Our coronavirus coverage is free for the first 24 hours. Find the latest information at Please consider subscribing or donating.

  1. Archive

Retiree killed in Alabama; arrest made

Zephyrhills retiree Leo Cote spent most of his life on the road, traveling the United States and driving a truck for a living.

His last road trip to visit relatives with girlfriend Lucy Burke turned tragic early Sunday when Cote, 65, was clubbed to death on rural U.S. 80 in Montgomery, Ala.

On Monday, police arrested Homer Lee Sellers, 36, of Montgomery, at 3:25 p.m. after tips from people who saw his picture and the weapon he is accused of using on television, said Montgomery police Lt. D. T. Marshall.

Sellers faces a capital murder charge, which is punishable by death in the electric chair or life in prison without parole. Sellers, who was on parole for burglary and theft convictions, is being held in Montgomery County Jail without bail.

Police say Sellers was driving a Cadillac when he bumped Cote's burgundy Oldsmobile just before 2 a.m. Sunday. When the drivers pulled over, Sellers approached Cote's car, jerked open the front door and bludgeoned him with a three-foot club. Burke, who had dated Cote about five years, was not harmed.

"I can't believe he fell for it," said Roger Cote, the Shreveport, La., brother Leo planned to visit first. "It was just one moment when he was caught off guard and this happens."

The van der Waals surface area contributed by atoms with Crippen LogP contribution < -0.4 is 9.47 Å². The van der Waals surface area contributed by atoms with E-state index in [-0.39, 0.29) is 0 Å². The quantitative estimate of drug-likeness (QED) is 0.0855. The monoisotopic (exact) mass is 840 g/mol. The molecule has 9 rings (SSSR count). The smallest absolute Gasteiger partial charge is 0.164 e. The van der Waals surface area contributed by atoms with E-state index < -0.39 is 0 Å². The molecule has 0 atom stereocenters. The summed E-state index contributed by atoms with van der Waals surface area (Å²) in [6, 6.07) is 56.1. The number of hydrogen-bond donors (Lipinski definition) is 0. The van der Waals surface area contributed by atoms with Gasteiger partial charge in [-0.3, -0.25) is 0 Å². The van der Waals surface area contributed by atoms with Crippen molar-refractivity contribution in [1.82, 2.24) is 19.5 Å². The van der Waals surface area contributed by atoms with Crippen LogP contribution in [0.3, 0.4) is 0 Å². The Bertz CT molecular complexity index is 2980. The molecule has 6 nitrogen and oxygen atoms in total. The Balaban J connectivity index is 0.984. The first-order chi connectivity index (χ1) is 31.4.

Sellers took money from Burke's purse and Cote's wallet and sped off, leaving the whittled tree limb next to the car. Police say Sellers, traveling the wrong direction on U.S. 80, almost hit a truck driver, who called 911.

Cote, who lived in a Zephyrhills retirement community, was dead by the time he was taken to Jackson Hospital in Montgomery.

Marshall said the four-lane highway where Cote was killed would not have been busy at that time of night. Coincidentally, Marshall said, a state capital police officer was inspecting a state building and saw Sellers driving the wrong way. The officer thought Sellers was drunk and tried to catch him but couldn't.

Roger Cote said his brother planned to stay in Shreveport for a couple of days and then drive to Washington state to visit more relatives for the rest of the summer.

The Cotes grew up on a farm in Limestone, Maine, where the wake and funeral will be held later this week. Leo Cote, who had lived in Florida about three years, was the oldest of 22 children.

_ A version of this story was published Tuesday in some editions.